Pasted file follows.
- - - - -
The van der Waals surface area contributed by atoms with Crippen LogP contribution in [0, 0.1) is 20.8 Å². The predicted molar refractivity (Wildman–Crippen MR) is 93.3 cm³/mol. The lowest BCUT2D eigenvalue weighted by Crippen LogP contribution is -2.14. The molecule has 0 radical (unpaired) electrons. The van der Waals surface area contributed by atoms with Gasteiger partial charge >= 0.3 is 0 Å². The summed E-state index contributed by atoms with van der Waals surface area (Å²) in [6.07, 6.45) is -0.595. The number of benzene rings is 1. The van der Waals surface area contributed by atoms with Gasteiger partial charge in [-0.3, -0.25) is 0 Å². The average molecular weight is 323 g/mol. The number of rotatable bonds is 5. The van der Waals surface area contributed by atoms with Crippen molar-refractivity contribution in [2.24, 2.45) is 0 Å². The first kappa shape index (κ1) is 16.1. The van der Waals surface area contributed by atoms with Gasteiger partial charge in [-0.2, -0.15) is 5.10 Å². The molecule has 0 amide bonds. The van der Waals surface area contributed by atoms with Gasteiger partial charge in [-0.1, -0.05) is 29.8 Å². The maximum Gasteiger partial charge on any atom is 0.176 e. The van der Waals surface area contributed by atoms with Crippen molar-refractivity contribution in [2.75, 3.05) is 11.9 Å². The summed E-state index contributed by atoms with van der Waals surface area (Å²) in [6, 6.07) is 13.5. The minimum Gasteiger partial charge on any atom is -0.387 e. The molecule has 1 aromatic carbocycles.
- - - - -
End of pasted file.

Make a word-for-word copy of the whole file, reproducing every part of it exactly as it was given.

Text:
The van der Waals surface area contributed by atoms with Crippen LogP contribution in [0, 0.1) is 20.8 Å². The predicted molar refractivity (Wildman–Crippen MR) is 93.3 cm³/mol. The lowest BCUT2D eigenvalue weighted by Crippen LogP contribution is -2.14. The molecule has 0 radical (unpaired) electrons. The van der Waals surface area contributed by atoms with Gasteiger partial charge >= 0.3 is 0 Å². The summed E-state index contributed by atoms with van der Waals surface area (Å²) in [6.07, 6.45) is -0.595. The number of benzene rings is 1. The van der Waals surface area contributed by atoms with Gasteiger partial charge in [-0.3, -0.25) is 0 Å². The average molecular weight is 323 g/mol. The number of rotatable bonds is 5. The van der Waals surface area contributed by atoms with Crippen molar-refractivity contribution in [2.24, 2.45) is 0 Å². The first kappa shape index (κ1) is 16.1. The van der Waals surface area contributed by atoms with Gasteiger partial charge in [-0.2, -0.15) is 5.10 Å². The molecule has 0 amide bonds. The van der Waals surface area contributed by atoms with Gasteiger partial charge in [-0.1, -0.05) is 29.8 Å². The maximum Gasteiger partial charge on any atom is 0.176 e. The van der Waals surface area contributed by atoms with Crippen molar-refractivity contribution in [2.75, 3.05) is 11.9 Å². The summed E-state index contributed by atoms with van der Waals surface area (Å²) in [6, 6.07) is 13.5. The minimum Gasteiger partial charge on any atom is -0.387 e. The molecule has 1 aromatic carbocycles.